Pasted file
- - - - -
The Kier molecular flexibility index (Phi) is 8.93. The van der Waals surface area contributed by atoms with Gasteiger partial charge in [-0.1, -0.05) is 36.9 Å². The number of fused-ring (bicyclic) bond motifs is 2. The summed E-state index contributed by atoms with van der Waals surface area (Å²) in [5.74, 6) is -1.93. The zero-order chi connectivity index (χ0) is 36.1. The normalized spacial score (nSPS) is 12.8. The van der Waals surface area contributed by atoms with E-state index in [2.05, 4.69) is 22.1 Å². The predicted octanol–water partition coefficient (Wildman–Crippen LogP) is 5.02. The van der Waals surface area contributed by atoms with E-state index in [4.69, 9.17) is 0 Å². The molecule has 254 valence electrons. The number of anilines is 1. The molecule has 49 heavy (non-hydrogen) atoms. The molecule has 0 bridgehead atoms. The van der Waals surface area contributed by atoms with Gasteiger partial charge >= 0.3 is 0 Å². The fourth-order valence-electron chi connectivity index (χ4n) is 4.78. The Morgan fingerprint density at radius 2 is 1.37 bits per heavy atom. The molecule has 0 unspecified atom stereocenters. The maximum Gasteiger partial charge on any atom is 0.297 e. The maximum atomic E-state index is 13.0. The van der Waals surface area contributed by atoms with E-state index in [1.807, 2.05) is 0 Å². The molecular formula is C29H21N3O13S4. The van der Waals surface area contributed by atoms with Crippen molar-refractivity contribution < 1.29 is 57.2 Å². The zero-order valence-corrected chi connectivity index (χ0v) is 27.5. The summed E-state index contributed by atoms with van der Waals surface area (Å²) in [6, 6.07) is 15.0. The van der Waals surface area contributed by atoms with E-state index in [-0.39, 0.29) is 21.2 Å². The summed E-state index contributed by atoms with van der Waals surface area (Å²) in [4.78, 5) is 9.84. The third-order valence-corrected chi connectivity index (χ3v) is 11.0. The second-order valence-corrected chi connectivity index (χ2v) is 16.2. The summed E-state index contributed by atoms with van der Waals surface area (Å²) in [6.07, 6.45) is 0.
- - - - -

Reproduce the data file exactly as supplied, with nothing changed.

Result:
The Kier molecular flexibility index (Phi) is 8.93. The van der Waals surface area contributed by atoms with Gasteiger partial charge in [-0.1, -0.05) is 36.9 Å². The number of fused-ring (bicyclic) bond motifs is 2. The summed E-state index contributed by atoms with van der Waals surface area (Å²) in [5.74, 6) is -1.93. The zero-order chi connectivity index (χ0) is 36.1. The normalized spacial score (nSPS) is 12.8. The van der Waals surface area contributed by atoms with E-state index in [2.05, 4.69) is 22.1 Å². The predicted octanol–water partition coefficient (Wildman–Crippen LogP) is 5.02. The van der Waals surface area contributed by atoms with E-state index in [4.69, 9.17) is 0 Å². The molecule has 254 valence electrons. The number of anilines is 1. The molecule has 49 heavy (non-hydrogen) atoms. The molecule has 0 bridgehead atoms. The van der Waals surface area contributed by atoms with Gasteiger partial charge >= 0.3 is 0 Å². The fourth-order valence-electron chi connectivity index (χ4n) is 4.78. The Morgan fingerprint density at radius 2 is 1.37 bits per heavy atom. The molecule has 0 unspecified atom stereocenters. The maximum Gasteiger partial charge on any atom is 0.297 e. The maximum atomic E-state index is 13.0. The van der Waals surface area contributed by atoms with E-state index in [1.807, 2.05) is 0 Å². The molecular formula is C29H21N3O13S4. The van der Waals surface area contributed by atoms with Crippen molar-refractivity contribution < 1.29 is 57.2 Å². The zero-order valence-corrected chi connectivity index (χ0v) is 27.5. The summed E-state index contributed by atoms with van der Waals surface area (Å²) in [6, 6.07) is 15.0. The van der Waals surface area contributed by atoms with E-state index in [-0.39, 0.29) is 21.2 Å². The summed E-state index contributed by atoms with van der Waals surface area (Å²) in [4.78, 5) is 9.84. The third-order valence-corrected chi connectivity index (χ3v) is 11.0. The second-order valence-corrected chi connectivity index (χ2v) is 16.2. The summed E-state index contributed by atoms with van der Waals surface area (Å²) in [6.07, 6.45) is 0.